They earn themselves a lot of qualifying prefixes – ‘ambient’, ‘experimental’, ‘dream’ – but, above anything else, No Age are undoubtedly a punk band. Punk in the abstract sense of embodying the DIY values of the scene, but also punk in the sense of punk rock – the bread and butter, music genre definition of the word. Despite briefly flirting with expanded line-ups, No Age remains a duo of drums and guitar where volume and speed usually take precedence over melody and composition. And with the invigorating intensity of their live show, it’s hard to want them any other way.
Nonetheless, for all the merits of full throttle LA punk rock, the added textural ambitions of Nouns earned the band a wider critical appraisal, with, yes, the ambient, experimental and dreamscape margins of their sound elevating the band in the eyes of those who weren’t really into their DIY punk.
Half a decade later, An Object – with its press material primarily focussed on the band’s consideration of the record as a physical artifact, rather than the music pressed onto it – plays like a band who have taken the appraisal of their conceptual ambitions a little too much to heart. Undoubtedly, the experimental and found-sound margins of their music embellished their earlier work dramatically, but even the biggest cheerleader of these elements surely would never go so far as to suggest that these should ever form the primary substance of a No Age LP.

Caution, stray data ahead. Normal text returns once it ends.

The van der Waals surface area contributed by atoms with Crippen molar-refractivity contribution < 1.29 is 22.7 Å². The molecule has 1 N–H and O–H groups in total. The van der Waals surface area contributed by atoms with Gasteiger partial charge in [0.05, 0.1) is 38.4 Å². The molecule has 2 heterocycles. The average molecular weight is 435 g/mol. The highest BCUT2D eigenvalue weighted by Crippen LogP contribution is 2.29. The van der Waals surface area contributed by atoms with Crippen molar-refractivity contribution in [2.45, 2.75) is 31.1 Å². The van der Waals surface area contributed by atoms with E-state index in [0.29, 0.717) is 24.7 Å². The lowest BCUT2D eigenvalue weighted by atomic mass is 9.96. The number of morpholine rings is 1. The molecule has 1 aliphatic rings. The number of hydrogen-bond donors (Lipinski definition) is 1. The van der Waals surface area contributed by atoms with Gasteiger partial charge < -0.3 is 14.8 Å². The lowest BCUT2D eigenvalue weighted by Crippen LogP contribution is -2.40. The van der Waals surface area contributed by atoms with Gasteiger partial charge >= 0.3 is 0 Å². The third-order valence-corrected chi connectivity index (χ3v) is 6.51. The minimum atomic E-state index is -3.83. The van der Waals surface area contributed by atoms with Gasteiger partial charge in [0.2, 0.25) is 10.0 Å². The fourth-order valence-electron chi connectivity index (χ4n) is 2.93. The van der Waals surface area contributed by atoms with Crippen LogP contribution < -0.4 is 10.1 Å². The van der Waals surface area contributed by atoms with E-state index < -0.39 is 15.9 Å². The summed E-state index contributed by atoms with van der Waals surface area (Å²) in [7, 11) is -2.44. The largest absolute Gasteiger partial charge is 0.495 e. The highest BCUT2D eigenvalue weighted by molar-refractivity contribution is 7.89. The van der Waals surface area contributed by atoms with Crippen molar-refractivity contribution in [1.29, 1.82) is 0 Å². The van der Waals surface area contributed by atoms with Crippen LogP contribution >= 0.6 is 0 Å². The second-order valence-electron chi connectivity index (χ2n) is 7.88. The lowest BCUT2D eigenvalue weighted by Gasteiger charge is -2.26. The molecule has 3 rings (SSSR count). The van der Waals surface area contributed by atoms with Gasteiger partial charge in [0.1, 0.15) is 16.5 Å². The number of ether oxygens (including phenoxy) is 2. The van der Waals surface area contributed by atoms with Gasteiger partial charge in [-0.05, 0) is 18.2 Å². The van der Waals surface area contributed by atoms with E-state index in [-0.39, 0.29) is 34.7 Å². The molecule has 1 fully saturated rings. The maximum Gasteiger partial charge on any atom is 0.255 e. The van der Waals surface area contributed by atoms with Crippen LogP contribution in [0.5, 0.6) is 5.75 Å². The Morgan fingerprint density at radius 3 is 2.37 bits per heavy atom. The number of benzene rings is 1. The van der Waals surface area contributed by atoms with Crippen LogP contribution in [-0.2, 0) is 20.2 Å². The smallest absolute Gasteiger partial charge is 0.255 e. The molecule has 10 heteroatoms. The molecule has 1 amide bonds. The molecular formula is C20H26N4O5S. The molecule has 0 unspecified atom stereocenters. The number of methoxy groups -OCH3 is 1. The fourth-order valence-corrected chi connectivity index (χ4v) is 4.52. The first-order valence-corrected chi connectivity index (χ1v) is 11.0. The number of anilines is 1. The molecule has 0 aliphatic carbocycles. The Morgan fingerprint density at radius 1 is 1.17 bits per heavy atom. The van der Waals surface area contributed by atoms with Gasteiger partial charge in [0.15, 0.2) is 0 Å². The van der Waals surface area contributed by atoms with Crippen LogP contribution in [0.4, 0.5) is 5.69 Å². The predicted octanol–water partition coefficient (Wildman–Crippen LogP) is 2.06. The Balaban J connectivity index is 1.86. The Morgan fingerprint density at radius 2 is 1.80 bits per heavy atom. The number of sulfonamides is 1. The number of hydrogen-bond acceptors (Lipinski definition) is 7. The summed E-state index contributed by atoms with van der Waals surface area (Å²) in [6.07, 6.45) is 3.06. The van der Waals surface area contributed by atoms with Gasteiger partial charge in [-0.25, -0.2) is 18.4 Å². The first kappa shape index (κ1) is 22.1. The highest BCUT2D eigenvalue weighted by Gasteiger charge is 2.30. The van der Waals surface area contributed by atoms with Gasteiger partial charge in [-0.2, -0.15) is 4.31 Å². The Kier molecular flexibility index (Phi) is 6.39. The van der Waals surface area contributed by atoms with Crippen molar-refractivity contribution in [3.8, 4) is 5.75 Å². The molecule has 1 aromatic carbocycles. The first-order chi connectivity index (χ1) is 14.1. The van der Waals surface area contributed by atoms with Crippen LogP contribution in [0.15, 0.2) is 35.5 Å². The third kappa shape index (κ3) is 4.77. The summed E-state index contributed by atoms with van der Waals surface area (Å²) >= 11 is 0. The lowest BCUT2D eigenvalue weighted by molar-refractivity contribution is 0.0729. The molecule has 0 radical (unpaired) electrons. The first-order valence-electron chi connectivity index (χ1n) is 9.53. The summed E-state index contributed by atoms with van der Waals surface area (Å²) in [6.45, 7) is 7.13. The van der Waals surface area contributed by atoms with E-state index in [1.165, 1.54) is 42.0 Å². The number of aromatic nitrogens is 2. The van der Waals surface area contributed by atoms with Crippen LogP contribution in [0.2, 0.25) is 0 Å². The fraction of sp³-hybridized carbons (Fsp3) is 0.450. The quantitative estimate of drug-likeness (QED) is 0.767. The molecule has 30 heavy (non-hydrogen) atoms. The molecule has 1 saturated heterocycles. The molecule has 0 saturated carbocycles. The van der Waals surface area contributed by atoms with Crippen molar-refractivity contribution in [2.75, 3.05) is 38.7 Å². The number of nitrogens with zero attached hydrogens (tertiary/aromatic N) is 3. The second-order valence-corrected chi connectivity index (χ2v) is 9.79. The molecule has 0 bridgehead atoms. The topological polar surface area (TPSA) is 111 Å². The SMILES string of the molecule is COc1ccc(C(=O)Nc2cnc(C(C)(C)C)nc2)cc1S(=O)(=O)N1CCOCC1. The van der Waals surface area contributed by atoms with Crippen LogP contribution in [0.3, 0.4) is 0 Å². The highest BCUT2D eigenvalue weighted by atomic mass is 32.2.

The mission statement is made clear with opening track ‘No Ground’ – a track containing no drums. When you’re a two-piece line up of guitar and drums, this can be read in a number of ways: at best, it’s an admirable stride toward further aural ambition; at worst, it’s an overreaching attempt to Do Something New. And whichever way you look at it, when it’s followed by the similarly momentum draining ‘I Won’t Be Your Generator’, it’s an ultimately unwelcome move into new arrangements for No Age, and one which has already begun to stilt the trajectory of their live shows.
You certainly have to applaud No Age for their continued dedication to creating interesting recordings – in this instance, delivering an album where the guitar lines act as more of a rhythmical backbone than the barely-present drums. But to strip the bulk of the sound to the seasoning of the found sounds and ambience is to deplete the songs of the energy which sustained their best material. Structure and vocal lines were never the band’s strong suit: check the gossamer-thin structure of ‘Eraser’; check the repetitive vocal line of ‘Ripped Knees’. And on An Object, No Age push their weakest attributes firmly into the spotlight; a move indirectly admirable for its continued ambition, but one which makes you wish they’d go back to being punk rock, rather than just punk.
6Russell Warfield's Score